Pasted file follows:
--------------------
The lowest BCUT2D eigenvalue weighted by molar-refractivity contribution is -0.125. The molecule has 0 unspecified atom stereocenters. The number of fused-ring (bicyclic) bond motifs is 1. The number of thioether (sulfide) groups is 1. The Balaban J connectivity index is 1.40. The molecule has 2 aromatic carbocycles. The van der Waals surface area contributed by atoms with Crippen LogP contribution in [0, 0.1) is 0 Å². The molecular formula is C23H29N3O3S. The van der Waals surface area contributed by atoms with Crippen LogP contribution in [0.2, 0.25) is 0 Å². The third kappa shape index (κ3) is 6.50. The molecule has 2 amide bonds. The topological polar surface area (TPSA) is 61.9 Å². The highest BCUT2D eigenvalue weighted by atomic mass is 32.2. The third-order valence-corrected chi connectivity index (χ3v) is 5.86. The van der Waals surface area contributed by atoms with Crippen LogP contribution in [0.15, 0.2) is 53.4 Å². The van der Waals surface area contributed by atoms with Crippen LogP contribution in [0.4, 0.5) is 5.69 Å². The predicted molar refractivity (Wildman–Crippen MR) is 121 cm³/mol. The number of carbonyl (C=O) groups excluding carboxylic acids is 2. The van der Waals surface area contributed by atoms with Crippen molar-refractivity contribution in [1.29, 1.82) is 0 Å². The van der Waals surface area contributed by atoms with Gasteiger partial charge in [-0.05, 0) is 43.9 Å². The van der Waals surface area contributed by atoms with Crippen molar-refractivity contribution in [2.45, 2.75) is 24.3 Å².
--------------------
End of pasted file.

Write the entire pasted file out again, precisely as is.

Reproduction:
The lowest BCUT2D eigenvalue weighted by molar-refractivity contribution is -0.125. The molecule has 0 unspecified atom stereocenters. The number of fused-ring (bicyclic) bond motifs is 1. The number of thioether (sulfide) groups is 1. The Balaban J connectivity index is 1.40. The molecule has 2 aromatic carbocycles. The van der Waals surface area contributed by atoms with Crippen LogP contribution in [0, 0.1) is 0 Å². The molecular formula is C23H29N3O3S. The van der Waals surface area contributed by atoms with Crippen LogP contribution in [0.2, 0.25) is 0 Å². The third kappa shape index (κ3) is 6.50. The molecule has 2 amide bonds. The topological polar surface area (TPSA) is 61.9 Å². The highest BCUT2D eigenvalue weighted by atomic mass is 32.2. The third-order valence-corrected chi connectivity index (χ3v) is 5.86. The van der Waals surface area contributed by atoms with Crippen LogP contribution in [0.15, 0.2) is 53.4 Å². The van der Waals surface area contributed by atoms with Crippen LogP contribution in [0.4, 0.5) is 5.69 Å². The predicted molar refractivity (Wildman–Crippen MR) is 121 cm³/mol. The number of carbonyl (C=O) groups excluding carboxylic acids is 2. The van der Waals surface area contributed by atoms with Crippen molar-refractivity contribution in [1.29, 1.82) is 0 Å². The van der Waals surface area contributed by atoms with Gasteiger partial charge in [-0.05, 0) is 43.9 Å². The van der Waals surface area contributed by atoms with Crippen molar-refractivity contribution in [2.45, 2.75) is 24.3 Å².